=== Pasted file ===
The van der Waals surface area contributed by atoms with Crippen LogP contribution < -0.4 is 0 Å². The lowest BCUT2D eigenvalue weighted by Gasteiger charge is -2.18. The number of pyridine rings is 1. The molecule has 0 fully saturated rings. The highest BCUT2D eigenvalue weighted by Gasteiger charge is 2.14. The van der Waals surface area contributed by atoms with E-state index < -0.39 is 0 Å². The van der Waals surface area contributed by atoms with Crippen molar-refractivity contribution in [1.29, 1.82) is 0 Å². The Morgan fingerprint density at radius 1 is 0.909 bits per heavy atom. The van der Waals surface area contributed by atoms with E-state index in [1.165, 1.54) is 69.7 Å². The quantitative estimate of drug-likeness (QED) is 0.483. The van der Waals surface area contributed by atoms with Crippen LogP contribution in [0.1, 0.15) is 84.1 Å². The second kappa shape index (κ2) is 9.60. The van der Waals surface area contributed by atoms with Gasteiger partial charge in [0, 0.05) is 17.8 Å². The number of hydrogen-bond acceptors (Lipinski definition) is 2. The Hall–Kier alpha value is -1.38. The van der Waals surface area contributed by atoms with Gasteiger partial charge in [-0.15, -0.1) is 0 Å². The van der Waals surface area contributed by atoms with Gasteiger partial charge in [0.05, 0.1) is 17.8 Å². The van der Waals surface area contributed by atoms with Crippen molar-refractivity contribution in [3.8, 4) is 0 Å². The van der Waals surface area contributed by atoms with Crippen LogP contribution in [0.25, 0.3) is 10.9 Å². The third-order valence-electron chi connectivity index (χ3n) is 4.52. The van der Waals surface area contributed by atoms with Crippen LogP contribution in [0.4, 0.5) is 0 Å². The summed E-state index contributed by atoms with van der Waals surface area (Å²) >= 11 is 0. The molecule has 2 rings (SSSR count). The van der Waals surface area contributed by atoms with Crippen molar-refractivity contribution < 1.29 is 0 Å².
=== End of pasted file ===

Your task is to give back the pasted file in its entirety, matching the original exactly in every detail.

The van der Waals surface area contributed by atoms with Crippen LogP contribution < -0.4 is 0 Å². The lowest BCUT2D eigenvalue weighted by Gasteiger charge is -2.18. The number of pyridine rings is 1. The molecule has 0 fully saturated rings. The highest BCUT2D eigenvalue weighted by Gasteiger charge is 2.14. The van der Waals surface area contributed by atoms with E-state index < -0.39 is 0 Å². The van der Waals surface area contributed by atoms with Crippen molar-refractivity contribution in [1.29, 1.82) is 0 Å². The Morgan fingerprint density at radius 1 is 0.909 bits per heavy atom. The van der Waals surface area contributed by atoms with E-state index in [1.165, 1.54) is 69.7 Å². The quantitative estimate of drug-likeness (QED) is 0.483. The van der Waals surface area contributed by atoms with Crippen LogP contribution in [0.1, 0.15) is 84.1 Å². The second kappa shape index (κ2) is 9.60. The van der Waals surface area contributed by atoms with Gasteiger partial charge in [0, 0.05) is 17.8 Å². The number of hydrogen-bond acceptors (Lipinski definition) is 2. The Hall–Kier alpha value is -1.38. The van der Waals surface area contributed by atoms with Gasteiger partial charge in [-0.15, -0.1) is 0 Å². The van der Waals surface area contributed by atoms with Gasteiger partial charge in [0.05, 0.1) is 17.8 Å². The van der Waals surface area contributed by atoms with Crippen molar-refractivity contribution in [3.8, 4) is 0 Å². The van der Waals surface area contributed by atoms with Crippen LogP contribution in [0.25, 0.3) is 10.9 Å². The third-order valence-electron chi connectivity index (χ3n) is 4.52. The van der Waals surface area contributed by atoms with Crippen LogP contribution in [0.4, 0.5) is 0 Å². The summed E-state index contributed by atoms with van der Waals surface area (Å²) >= 11 is 0. The molecule has 2 rings (SSSR count). The van der Waals surface area contributed by atoms with Crippen molar-refractivity contribution < 1.29 is 0 Å².